Pain Relief for Ferrets

Ferrets are unusual creatures in many respects, including their ability to tolerate treatments for short-term and chronic pain. Most human medications for pain will quickly kill ferrets. According to Dr. Jill A Richardson, DVM, one fifteenth of one 325mg acetaminophen tablet can easily kill a pet ferret. Once you see that your ferret is in pain, consult a veterinarian and follow these pain relief methods.

Recognizing Pain

Since ferrets do not talk, a ferret owner has to regularly observe the ferret to be sure it's not acting in a peculiar manner which may indicate that it is in pain. Ferrets can die very quickly from illnesses or injuries, so the sooner they get to the vet, the better chance they have of surviving. According to Ferrets for Dummies (Kim Schilling and Susan Brown; 2007), a ferret in pain will hide, stop grooming itself or over-groom one particular body part, may have tar-like stools, may cry or bite when touched and refuse or be reluctant to eat. When a ferret in pain is discovered, it should first be kept in a warm, quiet place away from any rambunctious activity and offered special soft treats to encourage eating. Ferrets can die if they do not eat within a few days because they have such a fast metabolism and a short digestive tract.

Medications

Ferrets are highly allergic to over the counter human medications like acetaminophen, naproxen or ibuprofen. But for short term severe pain such as for injuries or to kill after surgery pain, Ferrets for Dummies recommends opioid painkillers like hydromorphone. These medications are only available by prescription and must be given by injection. Injectable anaesthetics for kittens like lidocaine also work in ferrets for severe pain. Because ferrets become very sleepy under both types of medications, it can't be used for long periods of time.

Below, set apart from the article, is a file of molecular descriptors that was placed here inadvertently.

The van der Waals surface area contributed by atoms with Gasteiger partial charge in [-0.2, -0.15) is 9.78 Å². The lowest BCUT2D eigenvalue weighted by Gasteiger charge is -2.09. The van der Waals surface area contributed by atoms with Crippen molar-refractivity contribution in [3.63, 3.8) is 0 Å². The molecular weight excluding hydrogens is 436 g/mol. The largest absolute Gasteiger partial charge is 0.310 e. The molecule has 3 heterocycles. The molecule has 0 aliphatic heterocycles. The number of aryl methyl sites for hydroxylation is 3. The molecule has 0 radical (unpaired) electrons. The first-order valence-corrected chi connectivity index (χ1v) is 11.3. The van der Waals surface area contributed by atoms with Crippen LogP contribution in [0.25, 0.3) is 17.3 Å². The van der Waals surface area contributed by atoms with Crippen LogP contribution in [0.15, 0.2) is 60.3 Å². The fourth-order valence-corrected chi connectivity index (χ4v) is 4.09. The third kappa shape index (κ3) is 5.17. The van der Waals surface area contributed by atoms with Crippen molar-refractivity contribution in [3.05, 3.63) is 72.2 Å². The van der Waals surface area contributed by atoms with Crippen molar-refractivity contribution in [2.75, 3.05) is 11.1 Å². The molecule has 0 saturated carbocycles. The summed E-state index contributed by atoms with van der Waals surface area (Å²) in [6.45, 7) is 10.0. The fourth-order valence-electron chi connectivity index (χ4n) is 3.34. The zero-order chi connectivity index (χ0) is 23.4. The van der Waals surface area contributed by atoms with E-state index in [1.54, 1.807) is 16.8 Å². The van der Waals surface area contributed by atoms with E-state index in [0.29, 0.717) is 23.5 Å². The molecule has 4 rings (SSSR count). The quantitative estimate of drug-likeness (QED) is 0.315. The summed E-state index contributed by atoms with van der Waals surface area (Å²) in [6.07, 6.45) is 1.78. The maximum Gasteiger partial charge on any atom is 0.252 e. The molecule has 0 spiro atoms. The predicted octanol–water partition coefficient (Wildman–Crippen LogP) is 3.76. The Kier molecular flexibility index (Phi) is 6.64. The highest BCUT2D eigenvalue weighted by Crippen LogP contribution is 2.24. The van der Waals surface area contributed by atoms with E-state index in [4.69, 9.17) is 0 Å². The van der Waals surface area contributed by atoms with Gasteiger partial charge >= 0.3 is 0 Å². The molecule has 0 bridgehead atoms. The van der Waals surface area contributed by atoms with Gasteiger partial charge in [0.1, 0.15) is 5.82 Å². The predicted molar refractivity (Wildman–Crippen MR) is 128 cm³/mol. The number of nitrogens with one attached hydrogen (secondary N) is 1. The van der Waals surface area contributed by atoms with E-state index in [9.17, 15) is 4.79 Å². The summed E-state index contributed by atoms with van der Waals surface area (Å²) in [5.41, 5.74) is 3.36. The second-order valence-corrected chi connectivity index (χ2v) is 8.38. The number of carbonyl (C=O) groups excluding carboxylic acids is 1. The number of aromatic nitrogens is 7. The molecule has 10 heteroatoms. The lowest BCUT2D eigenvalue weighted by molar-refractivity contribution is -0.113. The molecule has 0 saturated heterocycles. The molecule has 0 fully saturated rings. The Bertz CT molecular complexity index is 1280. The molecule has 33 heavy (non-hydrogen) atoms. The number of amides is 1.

Long Term Therapy

Pain can become so bad in ferrets that they stop using their hind legs. Long time ferret owner and rescuer Renee Downs used physical therapy to treat her ferrets in mysterious chronic pain conditions. The ferrets were given gentle massage, swimming in a very shallow bathtub, being dragged around on an old towel and placed on a ball to help with balance. Ferrets that refuse to eat should be given electrolyte drinks for human babies to prevent dehydration if they should go off food. Ferets with chronic mouth problems should be given soft foods such as pureed fresh chicken in order to encourage them to eat. If a ferret will not eat, it will have to be force fed by syringe.

Ferrets will chew through any feeding tubes and that may cause damage to the digestive system. Ferrets for Dummies reports that successful chronic pain treatment in ferrets included the use of acupuncture and chiropractic massage.

Author

Rena Sherwood is a writer and Peter Gabriel fan who has lived in America and England. She has studied animals most of her life through direct observation and maintaining a personal library about pets. She has earned an associate degree in liberal arts from Delaware County Community College and a bachelor's degree in English from Millersville University.